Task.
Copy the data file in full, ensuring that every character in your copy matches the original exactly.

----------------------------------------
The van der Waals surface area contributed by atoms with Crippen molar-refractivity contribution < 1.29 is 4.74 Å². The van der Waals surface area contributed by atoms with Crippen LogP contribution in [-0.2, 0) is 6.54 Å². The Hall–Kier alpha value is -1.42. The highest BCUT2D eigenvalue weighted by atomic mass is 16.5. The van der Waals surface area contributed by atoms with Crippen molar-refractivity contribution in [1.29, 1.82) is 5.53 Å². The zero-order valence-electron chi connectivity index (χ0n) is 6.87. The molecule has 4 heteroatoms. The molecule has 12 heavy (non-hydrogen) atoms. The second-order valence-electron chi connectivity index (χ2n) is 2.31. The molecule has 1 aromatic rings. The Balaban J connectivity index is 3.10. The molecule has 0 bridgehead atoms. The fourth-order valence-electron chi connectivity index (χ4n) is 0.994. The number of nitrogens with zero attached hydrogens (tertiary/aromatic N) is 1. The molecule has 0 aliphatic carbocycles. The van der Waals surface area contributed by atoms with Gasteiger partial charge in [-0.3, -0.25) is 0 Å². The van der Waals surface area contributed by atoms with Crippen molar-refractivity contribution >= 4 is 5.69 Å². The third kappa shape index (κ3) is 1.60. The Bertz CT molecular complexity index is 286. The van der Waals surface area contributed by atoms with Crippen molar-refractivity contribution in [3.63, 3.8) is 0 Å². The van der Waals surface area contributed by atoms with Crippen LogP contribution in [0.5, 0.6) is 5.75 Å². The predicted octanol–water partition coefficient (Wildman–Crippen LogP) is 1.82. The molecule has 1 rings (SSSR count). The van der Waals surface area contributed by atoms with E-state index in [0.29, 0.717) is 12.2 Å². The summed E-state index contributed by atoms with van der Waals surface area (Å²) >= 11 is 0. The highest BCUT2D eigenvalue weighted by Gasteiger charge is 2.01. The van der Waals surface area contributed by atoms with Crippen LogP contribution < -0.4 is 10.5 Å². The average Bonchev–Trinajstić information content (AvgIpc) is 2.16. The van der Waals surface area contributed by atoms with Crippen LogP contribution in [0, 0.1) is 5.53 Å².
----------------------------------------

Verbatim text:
The van der Waals surface area contributed by atoms with Crippen molar-refractivity contribution < 1.29 is 4.74 Å². The van der Waals surface area contributed by atoms with Crippen LogP contribution in [-0.2, 0) is 6.54 Å². The Hall–Kier alpha value is -1.42. The highest BCUT2D eigenvalue weighted by atomic mass is 16.5. The van der Waals surface area contributed by atoms with Crippen molar-refractivity contribution in [1.29, 1.82) is 5.53 Å². The zero-order valence-electron chi connectivity index (χ0n) is 6.87. The molecule has 4 heteroatoms. The molecule has 12 heavy (non-hydrogen) atoms. The second-order valence-electron chi connectivity index (χ2n) is 2.31. The molecule has 1 aromatic rings. The Balaban J connectivity index is 3.10. The molecule has 0 bridgehead atoms. The fourth-order valence-electron chi connectivity index (χ4n) is 0.994. The number of nitrogens with zero attached hydrogens (tertiary/aromatic N) is 1. The molecule has 0 aliphatic carbocycles. The van der Waals surface area contributed by atoms with Gasteiger partial charge in [-0.3, -0.25) is 0 Å². The van der Waals surface area contributed by atoms with Crippen molar-refractivity contribution >= 4 is 5.69 Å². The third kappa shape index (κ3) is 1.60. The Bertz CT molecular complexity index is 286. The van der Waals surface area contributed by atoms with Crippen molar-refractivity contribution in [3.63, 3.8) is 0 Å². The van der Waals surface area contributed by atoms with Crippen LogP contribution in [0.5, 0.6) is 5.75 Å². The predicted octanol–water partition coefficient (Wildman–Crippen LogP) is 1.82. The molecule has 1 rings (SSSR count). The van der Waals surface area contributed by atoms with E-state index in [0.29, 0.717) is 12.2 Å². The summed E-state index contributed by atoms with van der Waals surface area (Å²) >= 11 is 0. The highest BCUT2D eigenvalue weighted by Gasteiger charge is 2.01. The van der Waals surface area contributed by atoms with Crippen LogP contribution < -0.4 is 10.5 Å². The average Bonchev–Trinajstić information content (AvgIpc) is 2.16. The van der Waals surface area contributed by atoms with Crippen LogP contribution in [0, 0.1) is 5.53 Å².